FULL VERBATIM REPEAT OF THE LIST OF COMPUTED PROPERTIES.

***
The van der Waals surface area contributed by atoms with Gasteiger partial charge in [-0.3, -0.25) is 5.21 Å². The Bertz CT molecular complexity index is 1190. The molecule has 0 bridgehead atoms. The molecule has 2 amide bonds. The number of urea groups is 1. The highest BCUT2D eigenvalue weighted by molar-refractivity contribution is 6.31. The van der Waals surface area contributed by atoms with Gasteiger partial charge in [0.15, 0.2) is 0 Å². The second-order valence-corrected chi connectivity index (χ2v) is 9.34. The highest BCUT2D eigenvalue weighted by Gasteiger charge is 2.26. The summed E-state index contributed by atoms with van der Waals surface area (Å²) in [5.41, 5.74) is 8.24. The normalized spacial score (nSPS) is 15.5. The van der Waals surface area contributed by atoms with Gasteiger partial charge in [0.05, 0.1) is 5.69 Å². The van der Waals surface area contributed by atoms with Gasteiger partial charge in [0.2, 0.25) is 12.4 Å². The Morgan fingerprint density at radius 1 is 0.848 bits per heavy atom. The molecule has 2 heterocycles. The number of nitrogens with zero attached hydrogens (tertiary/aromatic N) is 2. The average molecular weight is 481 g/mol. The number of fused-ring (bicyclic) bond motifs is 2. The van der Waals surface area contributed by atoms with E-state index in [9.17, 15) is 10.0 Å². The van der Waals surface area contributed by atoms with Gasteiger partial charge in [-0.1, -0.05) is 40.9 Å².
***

The van der Waals surface area contributed by atoms with Gasteiger partial charge in [-0.3, -0.25) is 5.21 Å². The Bertz CT molecular complexity index is 1190. The molecule has 0 bridgehead atoms. The molecule has 2 amide bonds. The number of urea groups is 1. The highest BCUT2D eigenvalue weighted by molar-refractivity contribution is 6.31. The van der Waals surface area contributed by atoms with Gasteiger partial charge in [0.15, 0.2) is 0 Å². The second-order valence-corrected chi connectivity index (χ2v) is 9.34. The highest BCUT2D eigenvalue weighted by Gasteiger charge is 2.26. The summed E-state index contributed by atoms with van der Waals surface area (Å²) in [5.41, 5.74) is 8.24. The normalized spacial score (nSPS) is 15.5. The van der Waals surface area contributed by atoms with Gasteiger partial charge in [0.05, 0.1) is 5.69 Å². The van der Waals surface area contributed by atoms with Gasteiger partial charge in [0.2, 0.25) is 12.4 Å². The Morgan fingerprint density at radius 1 is 0.848 bits per heavy atom. The molecule has 2 heterocycles. The number of nitrogens with zero attached hydrogens (tertiary/aromatic N) is 2. The average molecular weight is 481 g/mol. The number of fused-ring (bicyclic) bond motifs is 2. The van der Waals surface area contributed by atoms with E-state index in [9.17, 15) is 10.0 Å². The van der Waals surface area contributed by atoms with Gasteiger partial charge in [-0.1, -0.05) is 40.9 Å².